Bash script to split videos into frames

2019-07-10

by Connor Strang

I just spent a few hours relearning how to write bash scripts to make a simple utility to split training footage into frames prior to labeling.

For those that just want the code, here it is:

1
#!/bin/bash

printf "\n"

OUT_TEMPLATE='frame%04d.png'

# https://stackoverflow.com/questions/5947742/how-to-change-the-output-color-of-echo-in-linux
CLR_PRMT='\033[0;32m'
CLR_ERR='\033[0;31m'
CLR_INFO='\033[0;37m'
CLR_NULL='\033[0m'

ERR_TSFMT="Error: Invalid time format."
ERR_OPTNA="Error: Option is not available."
ERR_FILENF="Error: File does not exist."
ERR_DIRNF="Error: Folder does not exist."
ERR_CMD="Error: A command needed to run this program is missing!"

print_err() {
	printf "$CLR_ERR$1$CLR_NULL\n"
}

print_info() {
	printf "$CLR_INFO$1$CLR_NULL\n"
}

prompt() {
	printf "$CLR_PRMT$1 >> $CLR_NULL"
}

exit() { # override to add a new line XD
	printf "\n"
	if [[ $1 == 0 ]]; then
		command exit 0
	else
		printf "Exiting...\n\n"
		command exit $1
	fi
}

command -v ffmpeg > /dev/null
if [ $? == 1 ]; then
	print_err "$ERR_CMD"
	print_info "Please install 'ffmpeg'."
	exit 1
fi

command -v ffprobe > /dev/null
if [ $? == 1 ]; then
	print_err "$ERR_CMD"
	print_info "Please install 'ffprobe'."
	exit 1
fi

while [[ $SRC_PATH == "" ]]; do
	prompt "Enter full path of video"; read SRC_PATH
	if ! [[ -r $SRC_PATH && -s $SRC_PATH && ! -d $SRC_PATH ]]; then 
		print_err "$ERR_FILENF"
		SRC_PATH=""
	fi
done

print_info "Found '$(basename $SRC_PATH)'"

FFMPEG_DUMP=$(ffmpeg -i "$SRC_PATH" -hide_banner 2>&1 | sed '$d') # get info about file and suppress "At least one output file..."

# https://trac.ffmpeg.org/wiki/FFprobeTips
FRAMERATE=$( echo $FFMPEG_DUMP | sed "s/.*, \(.*\) tbr.*/\1/" )
DURATION=$( ffprobe -v error -show_entries format=duration -sexagesimal -of default=nw=1:nk=1 $SRC_PATH )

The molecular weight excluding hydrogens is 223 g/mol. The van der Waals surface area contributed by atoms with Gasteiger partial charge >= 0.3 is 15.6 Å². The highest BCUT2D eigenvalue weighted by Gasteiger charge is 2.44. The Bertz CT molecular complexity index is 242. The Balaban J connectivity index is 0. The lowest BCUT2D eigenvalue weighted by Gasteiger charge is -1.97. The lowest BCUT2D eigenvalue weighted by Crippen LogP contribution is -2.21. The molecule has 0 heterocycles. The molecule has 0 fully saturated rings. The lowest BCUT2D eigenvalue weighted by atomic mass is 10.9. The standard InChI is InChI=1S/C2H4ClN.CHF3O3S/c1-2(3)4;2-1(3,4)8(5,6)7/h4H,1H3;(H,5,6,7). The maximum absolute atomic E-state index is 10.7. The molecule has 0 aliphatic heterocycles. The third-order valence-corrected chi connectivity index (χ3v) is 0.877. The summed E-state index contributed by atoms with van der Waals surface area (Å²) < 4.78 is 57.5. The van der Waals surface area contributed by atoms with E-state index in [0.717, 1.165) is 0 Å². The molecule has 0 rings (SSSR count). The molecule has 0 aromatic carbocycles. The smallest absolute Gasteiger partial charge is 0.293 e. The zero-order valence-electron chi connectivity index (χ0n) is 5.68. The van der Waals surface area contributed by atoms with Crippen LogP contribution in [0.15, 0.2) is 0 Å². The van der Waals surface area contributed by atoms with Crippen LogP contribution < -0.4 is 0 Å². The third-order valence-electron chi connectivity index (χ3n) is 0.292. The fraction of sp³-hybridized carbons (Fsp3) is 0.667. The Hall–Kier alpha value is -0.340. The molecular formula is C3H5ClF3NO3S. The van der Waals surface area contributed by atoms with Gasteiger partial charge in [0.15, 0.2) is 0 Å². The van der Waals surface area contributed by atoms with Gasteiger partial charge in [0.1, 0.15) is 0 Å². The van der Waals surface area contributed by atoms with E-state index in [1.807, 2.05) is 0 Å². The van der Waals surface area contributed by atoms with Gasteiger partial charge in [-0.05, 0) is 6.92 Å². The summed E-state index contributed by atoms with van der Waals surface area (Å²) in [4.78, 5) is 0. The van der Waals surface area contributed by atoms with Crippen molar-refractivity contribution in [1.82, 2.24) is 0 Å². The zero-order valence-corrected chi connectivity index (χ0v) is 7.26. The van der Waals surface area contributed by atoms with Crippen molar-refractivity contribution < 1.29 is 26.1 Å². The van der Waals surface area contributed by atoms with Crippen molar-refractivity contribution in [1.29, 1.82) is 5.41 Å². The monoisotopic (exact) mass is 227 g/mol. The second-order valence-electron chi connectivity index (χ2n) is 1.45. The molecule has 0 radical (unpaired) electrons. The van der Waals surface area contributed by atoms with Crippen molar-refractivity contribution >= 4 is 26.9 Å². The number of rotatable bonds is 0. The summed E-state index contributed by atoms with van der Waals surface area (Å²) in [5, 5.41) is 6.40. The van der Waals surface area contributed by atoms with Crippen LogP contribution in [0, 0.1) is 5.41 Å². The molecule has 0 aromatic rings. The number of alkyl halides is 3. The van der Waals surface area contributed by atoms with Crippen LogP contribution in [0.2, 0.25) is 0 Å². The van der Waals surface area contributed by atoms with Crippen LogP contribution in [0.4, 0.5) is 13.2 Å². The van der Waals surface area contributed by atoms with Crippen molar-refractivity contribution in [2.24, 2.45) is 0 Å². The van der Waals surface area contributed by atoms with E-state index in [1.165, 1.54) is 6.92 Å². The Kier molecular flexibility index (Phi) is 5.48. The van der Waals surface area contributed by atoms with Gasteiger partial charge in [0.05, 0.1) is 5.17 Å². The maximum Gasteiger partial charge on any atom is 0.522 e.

RESOLUTION=$( ffprobe -v error -select_streams v:0 -show_entries stream=width,height -of csv=s=x:p=0 $SRC_PATH )

prompt "Show complete video info? (y)es/(N)o [3s]"; read -t 3
if [[ $REPLY == 'y' || $REPLY == 'yes' ]]; then
	# print complete info
	print_info "$FFMPEG_DUMP"
else
	if ! [[ $REPLY == *'n'* ]]; then printf '\n'; fi # if no reply, then manually move to next line
	# print summary
	print_info "$DURATION of $RESOLUTION at $FRAMERATE fps"
fi

while [[ $DST_PATH == "" ]]; do
	prompt "Enter full folder path for output frames"; read DST_PATH
	if ! [[ -d $DST_PATH ]]; then
		print_err "$ERR_DIRNF"
		DST_PATH=""
	fi
done

DST_PATH=$(echo -n "$DST_PATH" | sed 's/\/$//') # strip trailing slash
print_info "Found '$(basename $DST_PATH)/'"

print_info "\nTime format: [HH:]MM:SS[.m] where .m is decimal seconds and [] indicates an optional term"

while [[ $TS_START == "" ]]; do
	prompt "Choose timestamp for start (ENTER for 0:00)"; read TS_START
	if [[ $TS_START == "" ]]; then
		TS_START="00:00:00"
	elif ! [[ $TS_START == *':'* ]]; then
		print_err "$ERR_TSFMT"
		TS_START=""
	fi
done

prompt "Select (e)ndpoint or (d)uration (ENTER for endpoint)"; read END_MODE
if [[ $END_MODE == 'd' || $END_MODE == 'duration' ]]; then
	END_MODE='DUR'

	while [[ $TS_DUR == "" ]]; do
		prompt "Enter a duration (in time format)"; read TS_DUR
		if ! [[ $TS_DUR == *':'* ]]; then
			print_err "$ERR_TSFMT"
			TS_DUR=""
		fi
	done
elif [[ $END_MODE == "" || $END_MODE == 'e' || $END_MODE == 'endpoint' ]]; then
	END_MODE='POINT'

	while [[ $TS_DONE == "" ]]; do
		prompt "Choose a timestamp to stop at (ENTER for end)"; read TS_DONE
		if [[ $TS_DONE == "" ]]; then
			TS_DONE=$DURATION
		elif ! [[ $TS_DONE == *':'* ]]; then
			print_err "$ERR_TSFMT"
			TS_DONE=""
		fi
	done
fi

while [[ $OUTPUT_RATE == "" ]]; do
	prompt "Choose an output rate in fps (ENTER for framerate)"; read OUTPUT_RATE
	if [[ $OUTPUT_RATE == "" ]]; then